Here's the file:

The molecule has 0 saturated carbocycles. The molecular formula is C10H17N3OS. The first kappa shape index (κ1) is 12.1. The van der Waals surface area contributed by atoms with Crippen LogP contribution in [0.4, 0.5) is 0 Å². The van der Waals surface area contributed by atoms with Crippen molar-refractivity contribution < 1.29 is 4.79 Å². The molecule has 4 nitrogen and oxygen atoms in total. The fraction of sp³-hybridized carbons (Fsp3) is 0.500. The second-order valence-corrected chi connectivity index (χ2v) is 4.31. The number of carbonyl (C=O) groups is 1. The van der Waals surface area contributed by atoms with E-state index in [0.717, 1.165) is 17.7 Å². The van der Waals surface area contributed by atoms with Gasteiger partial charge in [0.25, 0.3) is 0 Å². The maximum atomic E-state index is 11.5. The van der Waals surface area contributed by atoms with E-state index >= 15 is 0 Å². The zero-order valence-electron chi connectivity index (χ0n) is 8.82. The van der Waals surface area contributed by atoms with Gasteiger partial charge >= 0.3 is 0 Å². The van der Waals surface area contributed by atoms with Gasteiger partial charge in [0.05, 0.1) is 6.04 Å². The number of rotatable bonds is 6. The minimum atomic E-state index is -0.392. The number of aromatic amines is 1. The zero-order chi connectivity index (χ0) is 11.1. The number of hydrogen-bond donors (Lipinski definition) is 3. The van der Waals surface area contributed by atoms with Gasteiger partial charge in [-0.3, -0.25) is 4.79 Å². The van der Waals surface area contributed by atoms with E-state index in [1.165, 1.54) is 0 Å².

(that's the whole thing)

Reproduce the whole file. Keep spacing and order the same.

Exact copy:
The molecule has 0 saturated carbocycles. The molecular formula is C10H17N3OS. The first kappa shape index (κ1) is 12.1. The van der Waals surface area contributed by atoms with Crippen LogP contribution in [0.4, 0.5) is 0 Å². The van der Waals surface area contributed by atoms with Crippen molar-refractivity contribution < 1.29 is 4.79 Å². The molecule has 4 nitrogen and oxygen atoms in total. The fraction of sp³-hybridized carbons (Fsp3) is 0.500. The second-order valence-corrected chi connectivity index (χ2v) is 4.31. The number of carbonyl (C=O) groups is 1. The van der Waals surface area contributed by atoms with E-state index in [0.717, 1.165) is 17.7 Å². The van der Waals surface area contributed by atoms with Gasteiger partial charge in [0.25, 0.3) is 0 Å². The maximum atomic E-state index is 11.5. The van der Waals surface area contributed by atoms with E-state index >= 15 is 0 Å². The zero-order valence-electron chi connectivity index (χ0n) is 8.82. The van der Waals surface area contributed by atoms with Gasteiger partial charge >= 0.3 is 0 Å². The van der Waals surface area contributed by atoms with Gasteiger partial charge in [0.05, 0.1) is 6.04 Å². The number of rotatable bonds is 6. The minimum atomic E-state index is -0.392. The number of aromatic amines is 1. The zero-order chi connectivity index (χ0) is 11.1. The number of hydrogen-bond donors (Lipinski definition) is 3. The van der Waals surface area contributed by atoms with Gasteiger partial charge in [-0.3, -0.25) is 4.79 Å². The van der Waals surface area contributed by atoms with E-state index in [1.165, 1.54) is 0 Å².